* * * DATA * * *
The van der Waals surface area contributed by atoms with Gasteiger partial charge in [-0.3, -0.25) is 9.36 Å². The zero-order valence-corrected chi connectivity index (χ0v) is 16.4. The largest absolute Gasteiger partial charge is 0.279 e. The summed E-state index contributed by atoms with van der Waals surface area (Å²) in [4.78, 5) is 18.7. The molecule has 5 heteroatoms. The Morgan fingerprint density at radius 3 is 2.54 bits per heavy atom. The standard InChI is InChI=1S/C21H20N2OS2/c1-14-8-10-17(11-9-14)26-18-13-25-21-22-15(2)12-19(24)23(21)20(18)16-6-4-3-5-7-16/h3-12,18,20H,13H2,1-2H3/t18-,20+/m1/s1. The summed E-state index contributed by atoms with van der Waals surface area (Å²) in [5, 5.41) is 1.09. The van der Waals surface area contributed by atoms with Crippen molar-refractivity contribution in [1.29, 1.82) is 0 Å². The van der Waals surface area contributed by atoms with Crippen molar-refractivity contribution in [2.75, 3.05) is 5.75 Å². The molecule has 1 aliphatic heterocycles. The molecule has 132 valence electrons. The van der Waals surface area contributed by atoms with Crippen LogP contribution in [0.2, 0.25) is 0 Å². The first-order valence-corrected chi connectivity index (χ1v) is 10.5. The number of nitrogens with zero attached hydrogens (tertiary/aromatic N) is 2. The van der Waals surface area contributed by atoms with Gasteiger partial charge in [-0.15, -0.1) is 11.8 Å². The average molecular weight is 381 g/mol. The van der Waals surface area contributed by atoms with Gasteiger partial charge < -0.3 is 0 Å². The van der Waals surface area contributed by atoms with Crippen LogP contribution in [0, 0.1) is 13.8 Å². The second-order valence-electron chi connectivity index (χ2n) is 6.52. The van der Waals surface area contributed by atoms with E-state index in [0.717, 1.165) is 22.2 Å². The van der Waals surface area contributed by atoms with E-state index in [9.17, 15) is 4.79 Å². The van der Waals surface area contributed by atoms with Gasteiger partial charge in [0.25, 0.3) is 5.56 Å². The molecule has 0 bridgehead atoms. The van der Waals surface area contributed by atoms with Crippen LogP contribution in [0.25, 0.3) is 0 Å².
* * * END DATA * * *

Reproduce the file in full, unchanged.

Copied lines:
The van der Waals surface area contributed by atoms with Gasteiger partial charge in [-0.3, -0.25) is 9.36 Å². The zero-order valence-corrected chi connectivity index (χ0v) is 16.4. The largest absolute Gasteiger partial charge is 0.279 e. The summed E-state index contributed by atoms with van der Waals surface area (Å²) in [4.78, 5) is 18.7. The molecule has 5 heteroatoms. The Morgan fingerprint density at radius 3 is 2.54 bits per heavy atom. The standard InChI is InChI=1S/C21H20N2OS2/c1-14-8-10-17(11-9-14)26-18-13-25-21-22-15(2)12-19(24)23(21)20(18)16-6-4-3-5-7-16/h3-12,18,20H,13H2,1-2H3/t18-,20+/m1/s1. The summed E-state index contributed by atoms with van der Waals surface area (Å²) in [5, 5.41) is 1.09. The van der Waals surface area contributed by atoms with Crippen molar-refractivity contribution in [1.29, 1.82) is 0 Å². The van der Waals surface area contributed by atoms with Crippen molar-refractivity contribution in [2.75, 3.05) is 5.75 Å². The molecule has 1 aliphatic heterocycles. The molecule has 132 valence electrons. The van der Waals surface area contributed by atoms with Crippen LogP contribution in [0.2, 0.25) is 0 Å². The first-order valence-corrected chi connectivity index (χ1v) is 10.5. The number of nitrogens with zero attached hydrogens (tertiary/aromatic N) is 2. The van der Waals surface area contributed by atoms with Gasteiger partial charge in [-0.15, -0.1) is 11.8 Å². The average molecular weight is 381 g/mol. The van der Waals surface area contributed by atoms with Gasteiger partial charge < -0.3 is 0 Å². The van der Waals surface area contributed by atoms with Crippen LogP contribution in [0, 0.1) is 13.8 Å². The second-order valence-electron chi connectivity index (χ2n) is 6.52. The van der Waals surface area contributed by atoms with E-state index in [0.717, 1.165) is 22.2 Å². The van der Waals surface area contributed by atoms with E-state index in [9.17, 15) is 4.79 Å². The van der Waals surface area contributed by atoms with Gasteiger partial charge in [0.25, 0.3) is 5.56 Å². The molecule has 0 bridgehead atoms. The van der Waals surface area contributed by atoms with Crippen LogP contribution in [0.25, 0.3) is 0 Å².